Volunteering at Feed My Starving Children

12527728_10206614851944896_1525715827_n

As a future nutritionist, wholesome, healthy food is obviously a cause close to my heart. As a mother, feeding my own children this kind of food is especially important. The sad reality for thousands of children all over the world, though, is that wholesome food–or, sometimes, any food–is impossible to come by. While we here in the U.S. may hear more about the obesity epidemic, world hunger continues to be a real problem, affecting countless children in heartbreaking ways. Sometimes it can feel like this is one of those overwhelming global issues we little individuals can do nothing about, but I’m happy to say that’s not quite true.

Since last May, I’ve been volunteering on about a monthly basis at an organization here in Mesa called Feed My Starving Children. It’s a Christian nonprofit that utilizes a volunteer workforce to pack a nutrient-rich mix of vitamins, vegetables, soy protein, and rice (as well as other formulas for infants) to send to hungry children all over the world. These food mixes are specially designed to meet the needs of even the most severely malnourished kids. (Here’s a look at their nutrition info.)

IMG_4668

According to FMSC, over 6,000 children die every day of hunger and hunger-related causes. Showing up for a couple of hours a month helps me believe that it’s possible to be a part of the solution for the little ones who live so close to that line.

My involvement with FMSC started out as a service project my sons participated in through a Catholic boys’ club, and since then, my sister-in-law and niece have joined my sons and me each time for some food packing, family bonding, and teaching the kids the importance of serving the needy. I thought I would offer a write-up of what happens on a typical food packing session at Feed My Starving Children, as well as all the reasons it’s a great volunteer experience anyone can do. If you live in the Phoenix area, or one of several other locations throughout the country, I would encourage you to sign up to spend a little time there providing for the poorest of the poor around the world.

A Typical Food Packing Session:

Upon arriving at the FMSC facility, volunteers watch an instructional video on the assembly line process of filling food bags and packing them for shipment.

IMG_4664

Everyone then scrubs up, dons their oh-so-attractive hairnets, and heads into the packing room.

My sister-in-law Jennifer in her lovely hairnet

Each person finds a place at a packing table, where they will perform one job throughout the session. Two people scoop ingredients into a funnel:

12506581_10206614846184752_1442225936_n

Two people open bags and place them under the funnel to receive the ingredients:

IMG_4667

One person weighs each bag to make sure it is in the proper weight range for shipment:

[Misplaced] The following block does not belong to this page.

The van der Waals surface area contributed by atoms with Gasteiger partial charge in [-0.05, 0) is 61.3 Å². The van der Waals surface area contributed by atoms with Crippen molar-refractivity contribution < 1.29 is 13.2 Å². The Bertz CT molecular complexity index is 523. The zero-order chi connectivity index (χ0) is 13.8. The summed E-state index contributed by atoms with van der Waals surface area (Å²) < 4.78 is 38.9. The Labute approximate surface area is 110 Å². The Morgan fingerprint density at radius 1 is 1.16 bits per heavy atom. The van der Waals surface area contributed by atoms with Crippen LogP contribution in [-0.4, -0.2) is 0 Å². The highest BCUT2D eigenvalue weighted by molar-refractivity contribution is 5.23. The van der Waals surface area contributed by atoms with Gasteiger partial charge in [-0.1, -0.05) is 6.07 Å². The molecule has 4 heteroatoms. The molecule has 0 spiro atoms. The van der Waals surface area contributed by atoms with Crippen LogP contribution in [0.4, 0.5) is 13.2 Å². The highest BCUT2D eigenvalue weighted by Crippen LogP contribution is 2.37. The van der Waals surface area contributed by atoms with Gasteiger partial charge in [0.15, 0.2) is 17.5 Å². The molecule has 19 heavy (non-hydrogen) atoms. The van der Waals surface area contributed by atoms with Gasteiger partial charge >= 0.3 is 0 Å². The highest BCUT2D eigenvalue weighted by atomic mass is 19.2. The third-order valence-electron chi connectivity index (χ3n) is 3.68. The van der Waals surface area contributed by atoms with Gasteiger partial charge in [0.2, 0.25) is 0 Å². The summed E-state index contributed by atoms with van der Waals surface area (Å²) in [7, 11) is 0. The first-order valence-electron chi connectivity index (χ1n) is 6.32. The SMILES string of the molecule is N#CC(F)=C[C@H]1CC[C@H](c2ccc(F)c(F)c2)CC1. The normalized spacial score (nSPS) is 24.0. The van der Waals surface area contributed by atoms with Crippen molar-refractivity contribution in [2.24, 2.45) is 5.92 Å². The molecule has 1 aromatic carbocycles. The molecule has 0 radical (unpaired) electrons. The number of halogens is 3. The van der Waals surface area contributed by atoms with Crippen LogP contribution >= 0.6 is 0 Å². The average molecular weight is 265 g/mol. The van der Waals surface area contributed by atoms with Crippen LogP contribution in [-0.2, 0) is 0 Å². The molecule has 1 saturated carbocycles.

12483877_10206614851384882_28889463_n-1

Me on funnel duty, Elliot on weight duty

The next person seals the bags shut, followed by a team of two people organizing the bags into piles and packing them into boxes.

12498708_10206614851144876_186932093_n

Ready for boxing!

Once a box is completed, everyone at the packing station calls out how many boxes they have filled. (“Table Four, Box Ten!”) After about an hour and a half of packing, the team cleans up and heads back to the orientation area to find out how many boxes were packed during that session and how many children they can feed for a year. It’s pretty uplifting to hear those numbers! One our visit last night, our group learned that the 121 boxes we packed (destined for orphans in North Korea) would provide 26,136 meals–enough to feed 71 children for a year!

On the way out for the evening, volunteers pass through the “marketplace,” which sells FMSC apparel and handmade goods created by people in the countries FMSC serves. One of these days I’m going to buy one of their super cute T-shirts!

IMG_4671

IMG_4672

And finally…

Top 5 reasons why Feed My Starving Children is an ideal volunteer experience: 

  • Flexibility: It’s crazy easy to sign up (www.fmsc.org/volunteer), there are numerous packing sessions at various times throughout every day except Sunday. There are even jobs for those who can’t be on their feet for lengthy periods of time.
  • Simplicity: No special skills are required to participate in a packing session. If you can scoop rice in a cup, you can volunteer at Feed My Starving Children.
  • Fun: You can sign up with as big a group as you like, there is the freedom to talk while you pack, and they play upbeat music throughout the session, making for a fun environment. There’s also some friendly competition with other tables around you as you try to pack as many boxes as possible.
  • Family: Kids as young as 5 can participate, if accompanied by an adult. As a parent, I know how hard it is to find meaningful volunteer work younger kids can do, so this is a great opportunity.
  • Impact: Last year, FMSC packed and sent 229 million meals to hungry children. Each package of food they send contains six meals and each box contains 36 packages. That means in the 26 boxes our table packed, there were 5,616 meals for hungry kids. It’s an awesome feeling knowing you can play a part in giving children a chance at a better life through healthy nutrition!

Leave a Reply

Your email address will not be published. Required fields are marked *